During a White House event, Donald Trump boldly claimed, “The United States has never been closer to potentially having something happen with respect to the Korean peninsula, that can get rid of the nuclear weapons, can create so many good things, so many positive things, and peace and safety for the world.”
But as he lobbies for a Nobel Prize, large parts of the foreign-policy establishment, along with many Korea experts, argue that he may be giving away the store, and wonder about the tactical wisdom of Trump’s negotiating, where he’s massively raised expectations for what a deal could achieve.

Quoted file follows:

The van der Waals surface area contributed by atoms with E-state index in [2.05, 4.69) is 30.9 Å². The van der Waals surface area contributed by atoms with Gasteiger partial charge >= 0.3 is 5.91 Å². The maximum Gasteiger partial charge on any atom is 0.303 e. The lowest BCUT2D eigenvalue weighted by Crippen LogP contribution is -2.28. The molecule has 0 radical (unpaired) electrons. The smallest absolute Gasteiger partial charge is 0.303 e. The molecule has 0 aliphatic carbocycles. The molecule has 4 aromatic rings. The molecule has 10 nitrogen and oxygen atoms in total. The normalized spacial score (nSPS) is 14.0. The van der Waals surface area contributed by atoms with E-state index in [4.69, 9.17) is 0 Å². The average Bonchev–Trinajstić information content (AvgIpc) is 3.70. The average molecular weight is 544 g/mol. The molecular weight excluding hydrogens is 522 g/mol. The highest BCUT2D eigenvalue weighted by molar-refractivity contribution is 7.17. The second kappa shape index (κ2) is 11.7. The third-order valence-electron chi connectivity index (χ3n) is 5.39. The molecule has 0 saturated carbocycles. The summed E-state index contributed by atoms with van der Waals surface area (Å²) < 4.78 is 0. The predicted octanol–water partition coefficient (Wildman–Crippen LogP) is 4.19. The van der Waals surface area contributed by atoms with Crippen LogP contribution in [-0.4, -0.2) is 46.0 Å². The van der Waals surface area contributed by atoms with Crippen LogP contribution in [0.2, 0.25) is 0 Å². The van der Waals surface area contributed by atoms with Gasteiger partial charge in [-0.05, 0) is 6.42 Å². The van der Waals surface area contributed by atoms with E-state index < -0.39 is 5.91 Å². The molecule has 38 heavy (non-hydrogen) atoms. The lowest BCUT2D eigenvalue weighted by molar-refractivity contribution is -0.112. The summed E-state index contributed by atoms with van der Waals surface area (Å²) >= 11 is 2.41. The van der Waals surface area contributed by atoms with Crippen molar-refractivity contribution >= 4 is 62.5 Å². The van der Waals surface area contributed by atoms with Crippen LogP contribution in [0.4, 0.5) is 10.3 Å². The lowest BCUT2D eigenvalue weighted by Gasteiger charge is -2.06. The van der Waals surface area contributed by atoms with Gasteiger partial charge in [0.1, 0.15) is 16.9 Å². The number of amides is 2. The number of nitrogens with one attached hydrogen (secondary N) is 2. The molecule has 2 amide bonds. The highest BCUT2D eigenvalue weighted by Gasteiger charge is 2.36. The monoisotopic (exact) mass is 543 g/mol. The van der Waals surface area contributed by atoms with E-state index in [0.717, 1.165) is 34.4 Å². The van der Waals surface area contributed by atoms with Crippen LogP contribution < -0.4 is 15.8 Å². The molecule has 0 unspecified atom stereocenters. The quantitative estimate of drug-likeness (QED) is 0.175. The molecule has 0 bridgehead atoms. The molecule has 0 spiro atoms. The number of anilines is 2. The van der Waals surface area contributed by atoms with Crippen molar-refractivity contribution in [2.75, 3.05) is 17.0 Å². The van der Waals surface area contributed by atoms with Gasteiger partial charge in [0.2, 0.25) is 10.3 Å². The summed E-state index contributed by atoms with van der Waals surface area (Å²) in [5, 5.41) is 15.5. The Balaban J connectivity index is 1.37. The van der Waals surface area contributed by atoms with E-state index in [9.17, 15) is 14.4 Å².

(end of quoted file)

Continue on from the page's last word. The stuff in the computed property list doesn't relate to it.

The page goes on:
A foreign diplomatic official credited the United Nations Security Council, sanctions, and multilateralism.
“No country, no matter how powerful, can impose peace alone,” they said. Lewis went so far as to label Trump “completely irrelevant,” arguing that Kim is only willing to talk because he has already achieved his family’s decades-long quest for nuclear capability. “North Korea would have finished the nuclear weapon and the I.C.B.M. with or without Trump, and once they did, that they would have turned around and offered [South Korean President Moon Jae-in] an inter-Korean summit, because they get all kind of goodies for that.”